Springfield Township supervisors approved final subdivision and land development plans for a proposed Wal-Mart Supercenter last week, nudging the township one step closer to becoming home to a new retail center.

Plans for the proposed Springfield Towne Centre, to be developed on 123 acres just east of Interstate 79 off Route 208, were submitted by ASC Development in late June. The township had 90 days afterward to approve the plans.

While some township residents were present, only Rick Dillaman spoke up with concerns about the site plans. Members of Mercer County Citizens for Responsible Development, who have publicly opposed the proposed shopping center, did not appear to be present.

Dillaman, whose 12-acre property abuts the far eastern side of the proposed Wal-Mart, was mainly concerned that site plans list an area of his property as a point of concern with regard to stormwater runoff.

Kevin Brett, an engineer for the project with Lennon Smith Souleret, Pittsburgh, explained that the property boasts a state-of-the-art drainage system, with two runoff ponds strategically located behind the shopping center in wetlands. Dillaman’s property is near the secondary pond, and the point of concern illustrates that, in the event of heavy runoff, some may leak onto his property. Brett assured Dillaman that is unlikely to happen.

Brett further explained that the only reason runoff would get to his property would be if the drainage system were not being maintained.

It is the responsibility of the developer to regularly inspect and clean the storm drains, and the township should ensure this occurs, added township administrator Barb Brown. She said the township engineer reviewed the drainage plans twice and had no concerns.

Dillaman was further concerned that noise and light from the property would affect him.

The site of this Supercenter is one of the more isolated ones, Brett said, adding that noise from the interstate has always been there and will still be louder than any noise created by Wal-Mart deliveries and traffic. The loading docks and trash dumpsters will be located behind the center, further reducing noise impacts, he said.

Also, despite Dillaman’s concerns, the township has no ordinance regulating noise. A line of trees and the wetlands separate the shopping center property from Dillaman’s, Brett noted, and will further insulate his property from noise and light.

Representatives for the developer declined to comment, but an attorney for ASC Development further assured Dillaman that, “There will be no impermissible noise.”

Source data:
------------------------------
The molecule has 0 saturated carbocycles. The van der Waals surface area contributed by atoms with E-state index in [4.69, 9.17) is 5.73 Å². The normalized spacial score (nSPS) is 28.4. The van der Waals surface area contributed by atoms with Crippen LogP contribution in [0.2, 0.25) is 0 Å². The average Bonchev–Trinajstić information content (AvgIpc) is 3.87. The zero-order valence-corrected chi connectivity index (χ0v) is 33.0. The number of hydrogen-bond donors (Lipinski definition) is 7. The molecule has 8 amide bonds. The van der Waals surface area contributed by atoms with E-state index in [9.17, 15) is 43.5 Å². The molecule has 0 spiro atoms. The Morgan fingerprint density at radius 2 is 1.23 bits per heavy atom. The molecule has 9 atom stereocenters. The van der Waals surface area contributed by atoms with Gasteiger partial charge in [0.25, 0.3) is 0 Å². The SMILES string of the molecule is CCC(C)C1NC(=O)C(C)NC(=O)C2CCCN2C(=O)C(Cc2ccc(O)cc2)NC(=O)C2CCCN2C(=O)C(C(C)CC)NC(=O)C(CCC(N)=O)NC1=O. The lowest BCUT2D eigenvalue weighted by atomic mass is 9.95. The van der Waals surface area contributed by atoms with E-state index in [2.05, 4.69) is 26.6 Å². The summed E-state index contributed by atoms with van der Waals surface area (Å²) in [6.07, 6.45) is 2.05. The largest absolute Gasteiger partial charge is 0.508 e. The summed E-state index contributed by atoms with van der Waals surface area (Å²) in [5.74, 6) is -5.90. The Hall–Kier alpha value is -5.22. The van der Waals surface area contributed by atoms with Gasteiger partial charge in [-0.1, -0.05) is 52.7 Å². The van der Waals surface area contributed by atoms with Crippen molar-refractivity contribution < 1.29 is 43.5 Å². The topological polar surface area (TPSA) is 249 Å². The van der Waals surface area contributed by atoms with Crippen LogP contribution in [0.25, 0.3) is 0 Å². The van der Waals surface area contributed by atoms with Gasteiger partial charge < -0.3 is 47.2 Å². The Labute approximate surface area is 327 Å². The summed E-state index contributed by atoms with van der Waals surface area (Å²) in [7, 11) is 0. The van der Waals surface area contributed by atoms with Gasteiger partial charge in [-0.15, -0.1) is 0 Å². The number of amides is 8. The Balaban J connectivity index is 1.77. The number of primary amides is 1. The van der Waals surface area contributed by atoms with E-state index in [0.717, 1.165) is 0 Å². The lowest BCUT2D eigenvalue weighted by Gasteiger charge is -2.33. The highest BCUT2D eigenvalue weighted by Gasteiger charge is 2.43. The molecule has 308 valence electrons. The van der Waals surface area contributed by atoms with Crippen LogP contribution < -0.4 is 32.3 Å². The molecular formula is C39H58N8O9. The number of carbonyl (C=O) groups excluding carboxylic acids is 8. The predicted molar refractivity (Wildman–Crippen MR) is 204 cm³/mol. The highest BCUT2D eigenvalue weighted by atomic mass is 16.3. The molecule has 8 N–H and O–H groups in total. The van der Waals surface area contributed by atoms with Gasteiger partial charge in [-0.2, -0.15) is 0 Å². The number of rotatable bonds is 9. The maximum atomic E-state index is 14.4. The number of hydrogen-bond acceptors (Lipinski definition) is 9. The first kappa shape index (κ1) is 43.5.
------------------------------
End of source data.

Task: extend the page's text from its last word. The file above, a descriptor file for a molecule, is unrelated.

A final concern Dillaman raised was that the Supercenter will be built in the landing path for Grove City Regional Airport, located roughly a mile west of the shopping center.

He wanted to know whether the height of the building and street lighting would affect approaching planes’ ability to land safely. ASC’s attorney assured him that the airport’s proximity was taken into consideration when creating the plans, and said that the building would not interfere.

“Rick brings up some issues I see,” said supervisor Don Bonner prior to the supervisors’ decision. However, “We can only trust in the advice we have received. We’re not professionals.”

The township’s planning commission must review all plans for development, after which they decide to recommend approval to the supervisors. At a July 24 meeting, planning commission members reviewed the final plans and decided to recommend they be approved.

“The planning commission is thorough and I have a lot of confidence in them,” added supervisor and chairman Randall Magee.

“I feel confident we’ve been given the right advice,” Bonner added.

The subdivision and land development plans were approved pending some required modifications to scale and based upon several contingencies, including receipt of several permits, agreements and other documents.

Springfield Towne Centre will host primarily the roughly 183,000-square-foot, 24-hour Supercenter, and a smaller shadow retail center featuring several as-yet-unnamed tenant stores. ASC plans to have the center built and in business by the end of 2007.

Recommended for you